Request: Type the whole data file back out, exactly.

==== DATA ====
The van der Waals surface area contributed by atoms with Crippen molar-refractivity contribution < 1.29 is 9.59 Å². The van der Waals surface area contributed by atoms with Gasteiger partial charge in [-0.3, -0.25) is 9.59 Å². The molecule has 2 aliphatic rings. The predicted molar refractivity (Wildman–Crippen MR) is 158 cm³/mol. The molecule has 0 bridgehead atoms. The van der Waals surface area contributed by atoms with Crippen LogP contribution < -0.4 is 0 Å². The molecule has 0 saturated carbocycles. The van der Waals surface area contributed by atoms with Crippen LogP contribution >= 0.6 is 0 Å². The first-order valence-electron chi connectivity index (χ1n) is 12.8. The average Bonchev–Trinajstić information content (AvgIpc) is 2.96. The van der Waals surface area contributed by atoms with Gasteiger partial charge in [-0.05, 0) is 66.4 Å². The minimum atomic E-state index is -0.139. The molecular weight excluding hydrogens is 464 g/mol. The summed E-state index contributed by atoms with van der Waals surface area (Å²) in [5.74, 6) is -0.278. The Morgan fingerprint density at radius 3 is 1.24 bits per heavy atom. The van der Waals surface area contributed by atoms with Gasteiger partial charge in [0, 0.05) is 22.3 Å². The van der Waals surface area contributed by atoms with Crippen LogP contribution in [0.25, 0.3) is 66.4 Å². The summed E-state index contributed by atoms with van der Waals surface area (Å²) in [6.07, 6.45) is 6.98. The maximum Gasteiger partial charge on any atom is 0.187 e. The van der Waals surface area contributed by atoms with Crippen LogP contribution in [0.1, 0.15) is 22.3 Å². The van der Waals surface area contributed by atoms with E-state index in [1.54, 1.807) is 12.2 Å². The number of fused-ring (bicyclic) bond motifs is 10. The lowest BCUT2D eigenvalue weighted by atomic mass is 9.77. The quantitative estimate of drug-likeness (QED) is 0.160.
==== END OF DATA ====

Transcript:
The van der Waals surface area contributed by atoms with Crippen molar-refractivity contribution < 1.29 is 9.59 Å². The van der Waals surface area contributed by atoms with Gasteiger partial charge in [-0.3, -0.25) is 9.59 Å². The molecule has 2 aliphatic rings. The predicted molar refractivity (Wildman–Crippen MR) is 158 cm³/mol. The molecule has 0 bridgehead atoms. The van der Waals surface area contributed by atoms with Crippen LogP contribution < -0.4 is 0 Å². The molecule has 0 saturated carbocycles. The van der Waals surface area contributed by atoms with Crippen LogP contribution >= 0.6 is 0 Å². The first-order valence-electron chi connectivity index (χ1n) is 12.8. The average Bonchev–Trinajstić information content (AvgIpc) is 2.96. The van der Waals surface area contributed by atoms with Gasteiger partial charge in [-0.05, 0) is 66.4 Å². The minimum atomic E-state index is -0.139. The molecular weight excluding hydrogens is 464 g/mol. The summed E-state index contributed by atoms with van der Waals surface area (Å²) in [5.74, 6) is -0.278. The Morgan fingerprint density at radius 3 is 1.24 bits per heavy atom. The van der Waals surface area contributed by atoms with Gasteiger partial charge in [0, 0.05) is 22.3 Å². The van der Waals surface area contributed by atoms with Crippen LogP contribution in [0.25, 0.3) is 66.4 Å². The summed E-state index contributed by atoms with van der Waals surface area (Å²) in [6.07, 6.45) is 6.98. The maximum Gasteiger partial charge on any atom is 0.187 e. The van der Waals surface area contributed by atoms with Crippen LogP contribution in [0.1, 0.15) is 22.3 Å². The van der Waals surface area contributed by atoms with E-state index in [1.54, 1.807) is 12.2 Å². The number of fused-ring (bicyclic) bond motifs is 10. The lowest BCUT2D eigenvalue weighted by atomic mass is 9.77. The quantitative estimate of drug-likeness (QED) is 0.160.